A reader responds to my earlier post on how to ask your boss to read your script:
I think on the whole, you are right. Asking questions to pique someone's interest into reading your stuff is a good way of going.
But having worked on a TV network show and gotten a freelance script out of it, nothing beats being direct with the writers on staff that you have a good relationship with. The whole point of having a showrunner read your stuff isn't so he can give you notes - when he reads your stuff, you want him to have no notes, and you want him to like it so much that he will consider you for a freelance spot or staffing. There is no other point to a showrunner reading your stuff - because good notes can be had from other sources without the high stakes.
My advice to your reader would be to make sure the the script is in tip top shape, and then pass it along to whomever he gets along best with on staff (and if that's the showrunner, even better). Being direct and saying "I would like to be considered for the freelance spot" also helps people gauge where your interest lies. If the relationship is good and the boss is cool, they will not feel threatened and will want to give you an opportunity.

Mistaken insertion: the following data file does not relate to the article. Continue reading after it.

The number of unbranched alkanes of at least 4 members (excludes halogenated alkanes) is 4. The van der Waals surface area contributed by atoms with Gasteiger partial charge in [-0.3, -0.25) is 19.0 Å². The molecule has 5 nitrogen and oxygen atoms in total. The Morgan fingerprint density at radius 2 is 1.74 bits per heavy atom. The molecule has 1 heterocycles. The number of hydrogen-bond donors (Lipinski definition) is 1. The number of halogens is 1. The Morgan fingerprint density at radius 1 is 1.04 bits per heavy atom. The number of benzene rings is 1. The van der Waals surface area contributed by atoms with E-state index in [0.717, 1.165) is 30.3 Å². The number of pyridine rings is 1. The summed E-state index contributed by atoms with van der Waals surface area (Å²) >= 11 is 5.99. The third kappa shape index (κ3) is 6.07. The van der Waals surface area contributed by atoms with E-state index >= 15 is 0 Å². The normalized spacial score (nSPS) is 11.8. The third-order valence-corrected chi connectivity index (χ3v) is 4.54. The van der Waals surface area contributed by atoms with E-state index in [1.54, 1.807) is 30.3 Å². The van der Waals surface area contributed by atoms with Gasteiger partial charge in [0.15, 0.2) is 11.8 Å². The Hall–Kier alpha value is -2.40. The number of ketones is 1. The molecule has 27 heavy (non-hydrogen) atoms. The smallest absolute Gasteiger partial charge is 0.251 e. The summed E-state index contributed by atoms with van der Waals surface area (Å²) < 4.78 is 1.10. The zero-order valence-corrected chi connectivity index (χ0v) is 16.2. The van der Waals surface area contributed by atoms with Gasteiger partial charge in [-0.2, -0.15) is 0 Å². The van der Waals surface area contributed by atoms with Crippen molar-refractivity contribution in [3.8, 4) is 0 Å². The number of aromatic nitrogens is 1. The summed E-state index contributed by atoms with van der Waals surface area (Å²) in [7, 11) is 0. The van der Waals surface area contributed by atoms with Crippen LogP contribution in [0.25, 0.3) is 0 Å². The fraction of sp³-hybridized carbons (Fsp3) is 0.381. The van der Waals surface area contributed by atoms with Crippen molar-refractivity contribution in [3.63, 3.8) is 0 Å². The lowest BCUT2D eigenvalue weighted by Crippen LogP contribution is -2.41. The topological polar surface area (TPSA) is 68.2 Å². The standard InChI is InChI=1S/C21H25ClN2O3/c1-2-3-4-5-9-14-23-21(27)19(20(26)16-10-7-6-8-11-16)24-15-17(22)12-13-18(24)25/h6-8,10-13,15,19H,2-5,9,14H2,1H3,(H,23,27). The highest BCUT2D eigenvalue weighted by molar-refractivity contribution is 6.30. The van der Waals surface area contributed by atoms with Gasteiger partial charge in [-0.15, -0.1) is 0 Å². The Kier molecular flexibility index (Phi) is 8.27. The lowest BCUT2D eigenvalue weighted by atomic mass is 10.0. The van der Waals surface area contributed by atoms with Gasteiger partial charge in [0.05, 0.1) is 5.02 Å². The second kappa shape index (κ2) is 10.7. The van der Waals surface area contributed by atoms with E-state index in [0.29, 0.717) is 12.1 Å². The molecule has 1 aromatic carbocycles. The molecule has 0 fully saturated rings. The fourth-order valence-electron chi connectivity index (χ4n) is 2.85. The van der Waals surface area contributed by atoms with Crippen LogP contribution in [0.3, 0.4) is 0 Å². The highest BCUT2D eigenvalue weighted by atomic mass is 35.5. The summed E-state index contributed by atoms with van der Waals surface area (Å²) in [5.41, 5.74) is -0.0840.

The key in all of this, however, is to be ready to show good material and ready to pitch.
I guess there's a difference between being a p.a. and being a writer's assistant. As a writers' assistant, you're entitled to ask someone to read a script of yours, so long as they're not too busy. Writers' assistants are supposed to be writers themselves. If you're a p.a., you're a step further away from the writing room, and it probably pays to be a little bit less in people's faces about getting them to read stuff.
Patrick is definitely right about getting having a great script ready to show. With most people, you get one read. One. It better be good.
Labels: breaking in